A publication of the Archaeological Institute of America
Earliest Shoes | Tianyuan Cave, China(Courtesy Erik Trinkhaus/Hong Shang)
The toes of East Asia's oldest modern human show that our ancestors first began wearing shoes around 40,000 years ago, about the same time they developed more sophisticated toolkits and began creating elaborate art. Erik Trinkaus, an anthropologist at Washington University in St. Louis, came to that conclusion after studying toe bones of the 42,000-year-old skeleton dubbed Tianyuan 1. Of indeterminate sex, the skeleton was discovered in a cave on the grounds of the Tianyuan Tree Farm, four miles southwest of the site of Zhoukoudian, where the so-called Peking Man fossils were discovered in the 1920s.
Trinkaus found that Tianyuan 1 had robust leg bones but that the toes were considerably more gracile, or slimmer, than those of earlier humans--who went without shoes for millions of years and had thick toes. When one walks barefoot, the middle toes curl into the ground to give traction during push off. But when wearing a shoe, a person pushes off with the big toe, placing less stress on the middle toes, resulting in less-developed toe bones.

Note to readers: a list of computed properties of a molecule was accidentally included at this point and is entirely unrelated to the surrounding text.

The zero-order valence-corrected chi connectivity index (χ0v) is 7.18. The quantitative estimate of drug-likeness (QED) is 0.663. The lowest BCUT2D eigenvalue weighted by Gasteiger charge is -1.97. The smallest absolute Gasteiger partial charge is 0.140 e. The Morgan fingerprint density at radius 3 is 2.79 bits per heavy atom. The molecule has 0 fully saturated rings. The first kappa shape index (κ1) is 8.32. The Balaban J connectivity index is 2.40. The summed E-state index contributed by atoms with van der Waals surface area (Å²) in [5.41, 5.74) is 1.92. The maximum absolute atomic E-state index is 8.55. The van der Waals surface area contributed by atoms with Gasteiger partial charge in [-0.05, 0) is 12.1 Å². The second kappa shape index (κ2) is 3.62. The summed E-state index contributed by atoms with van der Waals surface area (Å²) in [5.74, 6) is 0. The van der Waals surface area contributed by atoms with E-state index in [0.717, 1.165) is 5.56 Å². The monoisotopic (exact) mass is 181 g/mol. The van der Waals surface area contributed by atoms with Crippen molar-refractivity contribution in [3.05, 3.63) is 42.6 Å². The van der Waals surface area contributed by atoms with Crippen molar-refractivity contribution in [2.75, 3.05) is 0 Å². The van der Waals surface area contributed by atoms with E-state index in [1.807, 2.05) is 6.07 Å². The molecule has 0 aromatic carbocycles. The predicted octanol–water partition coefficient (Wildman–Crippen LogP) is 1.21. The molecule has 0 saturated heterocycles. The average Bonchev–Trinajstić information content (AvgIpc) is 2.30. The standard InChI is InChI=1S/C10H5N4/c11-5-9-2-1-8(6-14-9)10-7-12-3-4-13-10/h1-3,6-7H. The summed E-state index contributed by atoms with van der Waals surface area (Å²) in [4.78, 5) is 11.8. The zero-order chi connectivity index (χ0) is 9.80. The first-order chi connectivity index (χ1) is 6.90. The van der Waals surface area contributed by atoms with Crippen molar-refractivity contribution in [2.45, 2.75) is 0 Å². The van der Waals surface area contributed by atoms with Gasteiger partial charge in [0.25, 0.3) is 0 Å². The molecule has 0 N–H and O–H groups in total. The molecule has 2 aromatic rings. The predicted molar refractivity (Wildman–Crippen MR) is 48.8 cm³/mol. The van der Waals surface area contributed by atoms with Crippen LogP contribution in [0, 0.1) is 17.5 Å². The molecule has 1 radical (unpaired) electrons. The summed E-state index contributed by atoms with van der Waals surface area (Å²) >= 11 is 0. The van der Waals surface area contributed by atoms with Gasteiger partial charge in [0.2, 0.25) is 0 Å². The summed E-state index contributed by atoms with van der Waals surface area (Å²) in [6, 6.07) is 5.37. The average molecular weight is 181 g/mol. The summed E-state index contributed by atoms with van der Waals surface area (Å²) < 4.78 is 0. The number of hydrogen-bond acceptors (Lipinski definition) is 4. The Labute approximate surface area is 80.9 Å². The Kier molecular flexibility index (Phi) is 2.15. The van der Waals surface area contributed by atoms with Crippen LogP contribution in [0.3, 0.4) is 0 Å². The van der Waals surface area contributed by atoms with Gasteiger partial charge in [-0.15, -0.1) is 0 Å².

Trinkaus notes that the gracility of the toes is an individual pattern that develops during childhood. Tianyuan 1, it seems, had worn baby shoes.
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